In terms of household management, SHI staff and household support is present on site or through an on-call basis. Each resident lives as independently as he or she can, and all residents of each unit gather together to make joint decisions regarding household issues. For example, all decisions regarding household policies, chores, staffing issues, celebrations, etc. are made as a result of consensus between the residents of the house.

Resident share the ongoing, monthly costs associated with the maintenance of the housing unit. This includes utilities, staffing, food, housekeeping, and an amount designated for capital reserve, among other things. Owners of the condominium (usually family members of the resident) have an input as to the annual budgeting process.

How do I buy the Condominium?

There are two purchase options for individuals wishing to buy a SHI housing unit; the individual can either create a new household, or make a purchase into an existing household. In both cases, the individual looking for housing has to go through an assessment process. For individuals looking to create a new household, this assessment process involves meeting with and developing a relationship with clinical staff. For individuals looking to make a purchase in an existing home, the assessment process is a little more complicated. The prospective resident will still meet and develop a relationship with the clinical staff, however this process can include dinners, house meetings, and overnight stays. The prospective resident will need to spend time getting to know the other residents as well. If everyone involved feels as if the prospective resident will fit in with the other residents of the house, then he or she can begin the process of purchasing the condominium.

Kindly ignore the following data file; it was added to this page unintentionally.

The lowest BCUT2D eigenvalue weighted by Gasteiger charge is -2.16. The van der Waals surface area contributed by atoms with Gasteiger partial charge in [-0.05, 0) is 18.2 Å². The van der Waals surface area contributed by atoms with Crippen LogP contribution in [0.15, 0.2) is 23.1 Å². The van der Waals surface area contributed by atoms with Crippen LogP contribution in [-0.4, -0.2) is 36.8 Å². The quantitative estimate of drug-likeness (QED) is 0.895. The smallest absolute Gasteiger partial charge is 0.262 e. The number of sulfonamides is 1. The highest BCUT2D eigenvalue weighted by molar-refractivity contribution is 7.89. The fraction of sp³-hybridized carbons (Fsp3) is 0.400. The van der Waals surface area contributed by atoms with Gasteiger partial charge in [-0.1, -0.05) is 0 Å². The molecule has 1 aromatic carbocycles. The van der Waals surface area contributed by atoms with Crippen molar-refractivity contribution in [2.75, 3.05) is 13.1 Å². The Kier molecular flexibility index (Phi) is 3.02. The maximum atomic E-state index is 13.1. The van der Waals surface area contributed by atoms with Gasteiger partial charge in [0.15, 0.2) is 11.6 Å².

From a financial perspective, the condominium can be purchased like any other condo, and can be acquired through traditional real estate financing routes (i.e. mortgage, second mortgage, home equity loans, etc.). Although the price of each condominium can vary, each housing unit typically has a formula that lays out the maximum price that can be charged for each condominium. The seller may wish to sell the unit for less than this, and there can be negotiation between the buyer and seller. For additional financial information related to the purchase of a SHI housing unit, such as first time home buyer programs, tax breaks, and home entitlement funds, please contact the organization.

Who can live in SHI housing?

SHI housing is designed for adults with additional needs; the term “additional needs” can refer to individuals with developmental disabilities, hidden disabilities, physical disabilities, etc. – as SHI writes in it’s resident criteria, “as long as the individual wants to live with the others in the household, and needs the support offered in order to function as independently as he or she is able, the arrangement can work.”